Graduate Program - Master of Science in Software Engineering Science

Thesis and graduation guidelines

The following provides some guidance to graduate students as to identify research topics, to pursue a research topic, and to conduct research with a graduate faculty.  The students are encouraged to meet with different graduate faculty and identify a research topic and a thesis advisor.  After conducting preliminary research studies in the chosen topic, the students are required to prepare a prospectus outlining the research work towards their thesis.  The students are also expected to form a thesis committee consisting of a thesis advisor and two graduate faculties from the Department of CIS and an external thesis advisor.  The students are then expected to present their prospectus to the committee members and others in public forum.  Once the prospectus is approved by the thesis committee, the students conduct and complete the proposed research, write the thesis and defend their thesis.

Students planning to graduate during a given semester should be aware of the following schedule regarding prospectus and thesis preparation and presentation:

Prospectus Preparation and Presentation:

1.     Form the thesis committee:  The thesis Committee should be formed by the end of the second semester into the graduate program and this is the responsibility of the student.

2.     Prepare the prospectus:  The prospectus should be completed at least one semester prior to your graduation.  This prospectus is your contract with your committee to do the work you are proposing.   Without approval of the prospectus, your work may be IN VAIN.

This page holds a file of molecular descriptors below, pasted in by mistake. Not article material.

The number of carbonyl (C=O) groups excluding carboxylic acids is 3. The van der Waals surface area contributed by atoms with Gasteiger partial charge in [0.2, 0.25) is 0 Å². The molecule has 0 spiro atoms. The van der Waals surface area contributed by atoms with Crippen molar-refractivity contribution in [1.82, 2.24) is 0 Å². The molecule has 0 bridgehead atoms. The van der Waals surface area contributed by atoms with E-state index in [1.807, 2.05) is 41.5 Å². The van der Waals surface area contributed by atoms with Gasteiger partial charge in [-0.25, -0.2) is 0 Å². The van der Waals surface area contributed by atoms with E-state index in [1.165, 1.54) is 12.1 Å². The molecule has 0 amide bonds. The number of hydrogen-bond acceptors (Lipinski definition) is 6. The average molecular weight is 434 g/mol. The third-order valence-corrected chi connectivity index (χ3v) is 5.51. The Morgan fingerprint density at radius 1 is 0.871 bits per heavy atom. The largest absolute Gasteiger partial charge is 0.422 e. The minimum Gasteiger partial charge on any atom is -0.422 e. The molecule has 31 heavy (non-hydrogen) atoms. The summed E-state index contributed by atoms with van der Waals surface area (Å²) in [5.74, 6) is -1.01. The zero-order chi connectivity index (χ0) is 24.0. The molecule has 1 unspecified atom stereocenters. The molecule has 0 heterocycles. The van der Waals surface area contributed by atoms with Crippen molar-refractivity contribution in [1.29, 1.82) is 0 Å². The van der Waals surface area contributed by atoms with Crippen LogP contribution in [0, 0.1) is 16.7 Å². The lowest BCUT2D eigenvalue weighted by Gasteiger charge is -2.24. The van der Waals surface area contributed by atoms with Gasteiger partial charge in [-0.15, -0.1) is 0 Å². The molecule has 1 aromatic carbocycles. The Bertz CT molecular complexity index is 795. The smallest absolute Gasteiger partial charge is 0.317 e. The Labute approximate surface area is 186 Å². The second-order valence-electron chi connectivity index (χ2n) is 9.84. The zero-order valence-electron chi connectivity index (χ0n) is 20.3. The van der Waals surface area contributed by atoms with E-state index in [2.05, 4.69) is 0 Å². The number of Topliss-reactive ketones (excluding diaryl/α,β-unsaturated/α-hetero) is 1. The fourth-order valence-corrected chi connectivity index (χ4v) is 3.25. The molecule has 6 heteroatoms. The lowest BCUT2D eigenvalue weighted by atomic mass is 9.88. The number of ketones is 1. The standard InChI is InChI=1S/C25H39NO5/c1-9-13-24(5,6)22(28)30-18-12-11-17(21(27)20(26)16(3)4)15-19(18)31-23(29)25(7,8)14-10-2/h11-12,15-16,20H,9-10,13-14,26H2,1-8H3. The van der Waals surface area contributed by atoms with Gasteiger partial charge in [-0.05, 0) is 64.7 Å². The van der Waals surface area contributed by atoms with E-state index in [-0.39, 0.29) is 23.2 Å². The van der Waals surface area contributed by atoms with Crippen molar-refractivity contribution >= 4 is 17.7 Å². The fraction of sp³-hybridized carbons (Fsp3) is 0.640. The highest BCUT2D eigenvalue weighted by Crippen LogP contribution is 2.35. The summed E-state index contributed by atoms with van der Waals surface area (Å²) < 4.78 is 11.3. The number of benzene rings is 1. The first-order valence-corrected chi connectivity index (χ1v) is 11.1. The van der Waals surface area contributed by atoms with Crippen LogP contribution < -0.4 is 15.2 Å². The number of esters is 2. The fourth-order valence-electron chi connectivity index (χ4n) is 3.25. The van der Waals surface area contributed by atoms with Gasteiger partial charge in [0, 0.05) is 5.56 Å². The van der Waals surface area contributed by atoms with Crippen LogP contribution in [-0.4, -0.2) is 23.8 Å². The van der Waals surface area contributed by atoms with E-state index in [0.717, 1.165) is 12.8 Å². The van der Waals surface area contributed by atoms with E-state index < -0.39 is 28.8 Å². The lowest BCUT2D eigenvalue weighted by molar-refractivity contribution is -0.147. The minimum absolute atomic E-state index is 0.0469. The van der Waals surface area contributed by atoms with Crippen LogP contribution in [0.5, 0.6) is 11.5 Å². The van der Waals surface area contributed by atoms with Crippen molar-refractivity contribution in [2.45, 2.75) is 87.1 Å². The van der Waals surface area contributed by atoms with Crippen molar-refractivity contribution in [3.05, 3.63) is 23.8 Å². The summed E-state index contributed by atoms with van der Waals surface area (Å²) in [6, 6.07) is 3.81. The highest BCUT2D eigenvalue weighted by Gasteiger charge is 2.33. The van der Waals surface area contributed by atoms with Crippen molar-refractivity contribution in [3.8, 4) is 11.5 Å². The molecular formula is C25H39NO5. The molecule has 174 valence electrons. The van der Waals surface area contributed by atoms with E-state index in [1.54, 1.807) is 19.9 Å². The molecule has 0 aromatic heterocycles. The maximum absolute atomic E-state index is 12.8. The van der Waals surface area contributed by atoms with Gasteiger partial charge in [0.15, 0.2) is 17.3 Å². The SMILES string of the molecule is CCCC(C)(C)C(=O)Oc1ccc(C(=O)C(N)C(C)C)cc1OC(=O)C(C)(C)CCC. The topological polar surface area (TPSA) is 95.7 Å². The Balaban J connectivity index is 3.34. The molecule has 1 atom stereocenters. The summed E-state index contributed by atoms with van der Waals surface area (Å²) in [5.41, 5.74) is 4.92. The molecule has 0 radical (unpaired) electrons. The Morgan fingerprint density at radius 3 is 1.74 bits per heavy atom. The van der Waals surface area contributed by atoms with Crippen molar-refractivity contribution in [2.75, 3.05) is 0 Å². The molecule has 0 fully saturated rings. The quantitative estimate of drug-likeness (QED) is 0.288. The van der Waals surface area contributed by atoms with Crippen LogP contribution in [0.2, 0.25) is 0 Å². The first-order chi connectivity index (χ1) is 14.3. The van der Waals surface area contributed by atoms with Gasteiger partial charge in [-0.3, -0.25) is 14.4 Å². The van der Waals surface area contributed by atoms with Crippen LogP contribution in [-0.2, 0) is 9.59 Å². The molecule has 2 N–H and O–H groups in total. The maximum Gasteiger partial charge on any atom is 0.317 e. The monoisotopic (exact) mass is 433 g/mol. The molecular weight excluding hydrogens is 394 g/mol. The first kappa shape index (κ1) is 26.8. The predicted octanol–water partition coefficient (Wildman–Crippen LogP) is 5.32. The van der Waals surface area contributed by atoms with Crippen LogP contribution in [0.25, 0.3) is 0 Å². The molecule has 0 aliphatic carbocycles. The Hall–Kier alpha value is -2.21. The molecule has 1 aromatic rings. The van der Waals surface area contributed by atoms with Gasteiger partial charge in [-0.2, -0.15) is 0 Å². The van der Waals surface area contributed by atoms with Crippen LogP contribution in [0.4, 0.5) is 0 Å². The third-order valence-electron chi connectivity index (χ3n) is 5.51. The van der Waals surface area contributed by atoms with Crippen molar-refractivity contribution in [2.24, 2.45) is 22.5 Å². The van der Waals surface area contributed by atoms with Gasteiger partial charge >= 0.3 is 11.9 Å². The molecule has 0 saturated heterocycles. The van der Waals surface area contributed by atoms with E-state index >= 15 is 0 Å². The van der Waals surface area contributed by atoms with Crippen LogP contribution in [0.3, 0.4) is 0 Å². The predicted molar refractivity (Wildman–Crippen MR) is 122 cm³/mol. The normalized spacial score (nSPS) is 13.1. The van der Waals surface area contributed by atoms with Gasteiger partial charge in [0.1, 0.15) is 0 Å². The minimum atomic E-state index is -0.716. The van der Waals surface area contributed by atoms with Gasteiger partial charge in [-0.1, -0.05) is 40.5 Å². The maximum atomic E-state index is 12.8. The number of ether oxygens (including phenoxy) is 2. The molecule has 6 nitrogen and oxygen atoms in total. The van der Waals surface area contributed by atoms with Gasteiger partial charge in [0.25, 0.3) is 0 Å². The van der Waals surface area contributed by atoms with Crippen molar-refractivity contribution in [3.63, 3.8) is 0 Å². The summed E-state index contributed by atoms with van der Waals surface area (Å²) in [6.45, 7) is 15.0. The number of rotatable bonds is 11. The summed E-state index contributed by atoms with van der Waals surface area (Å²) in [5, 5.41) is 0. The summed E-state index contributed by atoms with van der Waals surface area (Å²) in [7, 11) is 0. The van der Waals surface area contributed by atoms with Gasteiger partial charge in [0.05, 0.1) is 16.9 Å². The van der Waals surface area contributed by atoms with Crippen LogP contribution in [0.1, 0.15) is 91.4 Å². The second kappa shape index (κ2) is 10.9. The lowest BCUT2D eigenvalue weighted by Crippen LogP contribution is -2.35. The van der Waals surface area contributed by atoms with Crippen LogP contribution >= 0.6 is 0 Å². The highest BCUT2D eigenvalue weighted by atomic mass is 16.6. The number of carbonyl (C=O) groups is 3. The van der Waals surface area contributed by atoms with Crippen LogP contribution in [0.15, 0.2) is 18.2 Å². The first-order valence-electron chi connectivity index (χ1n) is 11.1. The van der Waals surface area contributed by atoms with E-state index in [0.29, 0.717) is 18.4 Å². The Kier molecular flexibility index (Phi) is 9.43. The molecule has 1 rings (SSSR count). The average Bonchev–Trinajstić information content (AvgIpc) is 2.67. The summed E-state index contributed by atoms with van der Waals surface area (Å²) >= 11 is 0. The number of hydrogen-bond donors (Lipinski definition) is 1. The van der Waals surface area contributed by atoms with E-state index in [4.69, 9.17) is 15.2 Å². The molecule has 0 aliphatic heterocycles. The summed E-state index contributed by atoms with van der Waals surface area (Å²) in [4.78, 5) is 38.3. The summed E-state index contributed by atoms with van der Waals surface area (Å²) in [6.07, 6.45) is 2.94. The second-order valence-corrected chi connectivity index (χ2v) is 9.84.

3.      Present the prospectus:  The prospectus should be given to the thesis committee at least two weeks prior to prospectus presentation and announcements regarding the prospectus presentation should be posted two weeks prior.  This announcement should include the thesis title, date of prospectus presentation, name, place of presentation, committee involved, and the thesis advisor. Posting should be on each floor of the building. The prospectus should be prepared and presented at least one semester prior to graduation. 

4.     Obtain Approval for the Prospectus:  Your committee must approve your prospectus prior to your work beginning. Work done prior to committee approval is subject to major changes and may delay your graduation. Your prospectus should be completed in the semester prior to your graduation.

5.     YOU MUST be registered for at least one hour of thesis in the semester you plan to graduate (even the summer).   Also, if you are graduating during the summer semester, this schedule demands that you have your thesis is delivered to your committee prior to the end of the spring term.  

Thesis Preparation and Defense:

1.     Deliver thesis to the committee members:   A thesis should be prepared following the guidelines of the Office of the graduate studies and Research at least seven weeks prior to end of semester.  Committee members must be given at least two weeks to review the thesis.

2.     Announce the Thesis Defense:  Students should announce their intend to defend the thesis five weeks prior to end of semester.  Students must post a flyer with information regarding their thesis defense with the title, presentation date, presentation place, thesis advisor, department name, and school (Arts and Sciences). The flyer must be posted on each floor of the building and a copy should be registered with the Dean of Graduate Studies.

3.      Present or defend the Thesis:  Students should defend their thesis three weeks prior to end of semester.

4.     Bind the final thesis:  Students should submit the final version of their thesis two weeks prior to the end of semester after making all the corrections requested by the thesis committee members.  Students have approximately one week to correct their thesis and submit the thesis for binding.  Student should provide a receipt for binding to the Graduate Director for final graduation approval.

Information Provided by the Department of Computer and Information Sciences
Last Updated: November 3, 2001